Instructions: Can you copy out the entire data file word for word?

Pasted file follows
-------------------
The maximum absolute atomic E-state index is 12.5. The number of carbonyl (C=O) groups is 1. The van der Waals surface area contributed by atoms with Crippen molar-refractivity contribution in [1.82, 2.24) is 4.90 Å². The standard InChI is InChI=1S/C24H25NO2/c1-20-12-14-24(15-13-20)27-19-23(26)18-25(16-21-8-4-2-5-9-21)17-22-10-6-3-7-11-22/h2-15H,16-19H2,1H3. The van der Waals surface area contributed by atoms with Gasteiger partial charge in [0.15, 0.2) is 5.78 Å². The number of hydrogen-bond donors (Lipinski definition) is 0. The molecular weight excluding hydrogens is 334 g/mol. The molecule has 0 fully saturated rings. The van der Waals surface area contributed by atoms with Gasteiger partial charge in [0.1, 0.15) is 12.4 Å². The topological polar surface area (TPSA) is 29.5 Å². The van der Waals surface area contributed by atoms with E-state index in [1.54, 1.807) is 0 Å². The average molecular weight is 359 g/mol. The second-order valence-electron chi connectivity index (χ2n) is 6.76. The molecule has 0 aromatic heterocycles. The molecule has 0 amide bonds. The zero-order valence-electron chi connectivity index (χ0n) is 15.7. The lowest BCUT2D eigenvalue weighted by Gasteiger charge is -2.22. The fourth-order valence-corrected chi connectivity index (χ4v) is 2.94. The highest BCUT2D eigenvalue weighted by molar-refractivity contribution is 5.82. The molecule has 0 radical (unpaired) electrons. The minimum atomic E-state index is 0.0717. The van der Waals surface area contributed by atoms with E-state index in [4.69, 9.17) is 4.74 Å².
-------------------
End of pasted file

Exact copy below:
The maximum absolute atomic E-state index is 12.5. The number of carbonyl (C=O) groups is 1. The van der Waals surface area contributed by atoms with Crippen molar-refractivity contribution in [1.82, 2.24) is 4.90 Å². The standard InChI is InChI=1S/C24H25NO2/c1-20-12-14-24(15-13-20)27-19-23(26)18-25(16-21-8-4-2-5-9-21)17-22-10-6-3-7-11-22/h2-15H,16-19H2,1H3. The van der Waals surface area contributed by atoms with Gasteiger partial charge in [0.15, 0.2) is 5.78 Å². The number of hydrogen-bond donors (Lipinski definition) is 0. The molecular weight excluding hydrogens is 334 g/mol. The molecule has 0 fully saturated rings. The van der Waals surface area contributed by atoms with Gasteiger partial charge in [0.1, 0.15) is 12.4 Å². The topological polar surface area (TPSA) is 29.5 Å². The van der Waals surface area contributed by atoms with E-state index in [1.54, 1.807) is 0 Å². The average molecular weight is 359 g/mol. The second-order valence-electron chi connectivity index (χ2n) is 6.76. The molecule has 0 aromatic heterocycles. The molecule has 0 amide bonds. The zero-order valence-electron chi connectivity index (χ0n) is 15.7. The lowest BCUT2D eigenvalue weighted by Gasteiger charge is -2.22. The fourth-order valence-corrected chi connectivity index (χ4v) is 2.94. The highest BCUT2D eigenvalue weighted by molar-refractivity contribution is 5.82. The molecule has 0 radical (unpaired) electrons. The minimum atomic E-state index is 0.0717. The van der Waals surface area contributed by atoms with E-state index in [4.69, 9.17) is 4.74 Å².